Manu Shares Advice for Learning and Speaking Italian!

If hope you’ve been following my in-depth interview with Manu Venditti of Italy Made Easy. Manu generously gave of his invaluable time to answer what I consider to be very important questions regarding learning Italian. In this post Manu eloquently provides advice for students want to learn Italian.

Manu addresses so many of the components necessary to “sticking with it” and mastering the language.

Manu Venditti

Manu – the master of Italy Made Easy

I sure wish I had come across Italy Made Easy years ago. I think I would be much further along. He addresses expectations and possible hurdles. Believe me, you won’t want to skip over this. I’m all about expectations and thoughtful planning!

Don’t launch your efforts of speaking Italian only to lose steam when you move beyond the basics!

Italy Made Easy, and Manu’s teaching style joyfully will carry you along. I’ve never experienced an Italian teacher who is so kind, funny, gentle and humble. I feel like he’s pulling for me. That’s the kind of teacher who gets the best results.

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Manu, My Favorite Online Italian Teacher, Is Passionate about Teaching

speaking Italian, ItalyWise

Get to know Manu of Italy Made Easy

Today’s post is a second of several special installments about a powerful resource for learning Italian – Manu Venditti, the best online Italian teacher I’ve come across. And, I’m a pretty tough critic of teaching styles, so I hope you’ll follow my recommendation and get to know Manu.

Manu’s Italy Made Easy is loaded with free lessons

If you’re like me, you like to “kick the tires” if at all possible when choosing a teacher of any sort. Oh, how I wish I’d been able to sample some of the professors I had in college through a resource like YouTube, or the internet in general (I guess I’m dating myself, huh?). But back in those “dark ages” nothing like that existed, and I only had word of mouth, or personal recommendations to go on.

Once you sample Manu’s online Italian lessons, you’ll be hooked.

And, this is a very good thing. There’s nothing worse than the dread that often comes with learning and studying with a boring teacher. With Manu, you can’t help

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Meet Manu – the Best Online Italian Teacher You’ll Find!

ItalyMadeEasy.com

Meet Manu of ItalyMadeEasy.com

For several months now I’ve been following the wonderful resources of ItalyMadeEasy.com. Manu, the founder and online Italian teacher is, by far, the best, and most engaging Italian language instructor that I’ve come across. A primary goal of ItalyWise.com has been to point people to be best information and resources to assist them in making the transition to living in Italy. I’d like to think of myself as someone who helps curate the best of the best when it comes to all things Italian.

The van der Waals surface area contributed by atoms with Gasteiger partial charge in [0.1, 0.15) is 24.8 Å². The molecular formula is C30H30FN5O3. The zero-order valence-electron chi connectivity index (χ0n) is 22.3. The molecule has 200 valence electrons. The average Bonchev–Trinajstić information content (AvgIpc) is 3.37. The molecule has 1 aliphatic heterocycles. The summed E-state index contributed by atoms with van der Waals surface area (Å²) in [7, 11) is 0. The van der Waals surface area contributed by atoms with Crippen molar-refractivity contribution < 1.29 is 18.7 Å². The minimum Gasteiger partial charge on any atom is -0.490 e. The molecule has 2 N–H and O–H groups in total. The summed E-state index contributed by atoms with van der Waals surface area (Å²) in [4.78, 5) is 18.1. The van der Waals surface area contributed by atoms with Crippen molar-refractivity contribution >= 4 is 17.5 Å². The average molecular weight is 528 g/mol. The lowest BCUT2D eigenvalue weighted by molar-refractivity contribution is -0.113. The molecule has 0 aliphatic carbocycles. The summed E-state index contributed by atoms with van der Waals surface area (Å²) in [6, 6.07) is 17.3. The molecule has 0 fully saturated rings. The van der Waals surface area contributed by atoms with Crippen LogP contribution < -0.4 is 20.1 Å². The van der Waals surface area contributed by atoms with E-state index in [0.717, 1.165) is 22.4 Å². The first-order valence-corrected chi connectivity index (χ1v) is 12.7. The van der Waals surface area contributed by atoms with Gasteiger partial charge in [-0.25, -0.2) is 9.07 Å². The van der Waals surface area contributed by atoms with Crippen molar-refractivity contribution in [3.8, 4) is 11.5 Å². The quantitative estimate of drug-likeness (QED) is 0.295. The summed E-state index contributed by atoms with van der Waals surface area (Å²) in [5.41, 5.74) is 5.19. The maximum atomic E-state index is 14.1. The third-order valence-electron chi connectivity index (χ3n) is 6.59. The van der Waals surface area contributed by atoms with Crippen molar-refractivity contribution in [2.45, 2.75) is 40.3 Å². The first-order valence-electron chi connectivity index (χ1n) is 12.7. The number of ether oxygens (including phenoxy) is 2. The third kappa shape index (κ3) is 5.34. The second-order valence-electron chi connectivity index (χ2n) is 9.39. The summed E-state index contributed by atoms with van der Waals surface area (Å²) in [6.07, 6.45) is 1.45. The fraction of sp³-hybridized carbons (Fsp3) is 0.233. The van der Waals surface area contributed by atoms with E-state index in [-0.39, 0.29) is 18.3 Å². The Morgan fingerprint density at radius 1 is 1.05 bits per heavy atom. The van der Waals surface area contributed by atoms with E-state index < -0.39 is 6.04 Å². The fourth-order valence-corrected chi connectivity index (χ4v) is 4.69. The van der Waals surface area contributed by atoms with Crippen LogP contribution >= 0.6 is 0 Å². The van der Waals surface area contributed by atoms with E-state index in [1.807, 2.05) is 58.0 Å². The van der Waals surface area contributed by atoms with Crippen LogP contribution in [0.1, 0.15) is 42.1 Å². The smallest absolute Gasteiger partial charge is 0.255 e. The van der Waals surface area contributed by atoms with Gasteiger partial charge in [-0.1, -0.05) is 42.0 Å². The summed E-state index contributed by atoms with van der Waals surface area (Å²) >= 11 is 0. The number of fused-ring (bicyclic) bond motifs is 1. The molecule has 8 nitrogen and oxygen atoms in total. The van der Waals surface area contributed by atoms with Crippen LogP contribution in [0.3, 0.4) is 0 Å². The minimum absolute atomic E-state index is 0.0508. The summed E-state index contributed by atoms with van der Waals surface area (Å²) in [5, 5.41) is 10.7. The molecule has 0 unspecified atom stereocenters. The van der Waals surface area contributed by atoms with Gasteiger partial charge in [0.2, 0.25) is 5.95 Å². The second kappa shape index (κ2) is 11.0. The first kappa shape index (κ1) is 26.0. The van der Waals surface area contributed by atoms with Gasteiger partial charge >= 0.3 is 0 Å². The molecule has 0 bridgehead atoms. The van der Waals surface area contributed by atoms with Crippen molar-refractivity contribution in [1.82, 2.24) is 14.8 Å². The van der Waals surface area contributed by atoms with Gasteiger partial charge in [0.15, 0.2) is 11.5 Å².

Why do I love Manu’s style of teaching? Primarily for the following two reasons (though there are many more):

Manu is a native speaker.

While Manu has an excellent command of English, his first (and native) language is Italian. I strongly believe that this is essential to REALLY learning and understanding the many subtleties of speaking Italian. This will make you more successful in becoming part of the Italian culture.

He’s fun and engaging. This man LOVES teaching Italian.

I am the son of a gifted art teacher. My mom was widely recognized for her ability to ignite a love of art in her students. Manu, in my opinion, is equally gifted. You will never be bored under his tutelage.

Meet Manu in a series of YouTube videos specially done for ItalyWise.com

Manu and I are like-minded in emphasizing the importance of speaking Italian for anyone who wants to move to Italy. And, we’re not just talking about basic greetings and saying thank you.

This man has so much knowledge to share that I’ve decided to devote a series of upcoming posts to these videos. Six interview questions will help you understand why he is the best online Italian teacher on the planet! Manu will tell you a little about himself, and introduce the six interview questions that will be featured in the upcoming posts.

Be sure to take advantage of all the resources Manu has to offer for learning Italian!

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Tanti Auguri for a Spectacular 2017

Auguri, Italywise

If you plan on moving to Italy, or spending a fair amount of time here, be prepared to make “auguri”, in its many uses and forms, an integral part of your vocabulary. “Auguri” comes from the verb “augurare”, which means “to wish”. Here in Italy the word is used with great enthusiasm and frequency. And, for English speakers, thankfully it’s one of those Italian words that rolls off the tongue quite easily. You can master it quickly.

Here’s a quick guide to a few uses for birthdays, new births, anniversaries, christenings, holidays, engagements, weddings, new jobs, graduations, etc.):

“Auguri” – “Best wishes.”

“Tanti auguri” – “Many well wishes.”

If you want to be be a little more formal, or specific, you could say something like:

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Che bordello! – A favorite Italian expression.

Italian Expressions, Italywise

A frequently used Italian expression to communicate a mess of a situation!

One of the things I love most about learning and speaking Italian is stumbling across a phrase or expression utilizing a metaphor that perfectly captures the sentiment a person wishes to convey. “Che bordello!” is an Italian expression that rises to the top of my list of favorites.

“Che bordello!” translates literally into “What a brothel/whorehouse!” but also means “What a mess!”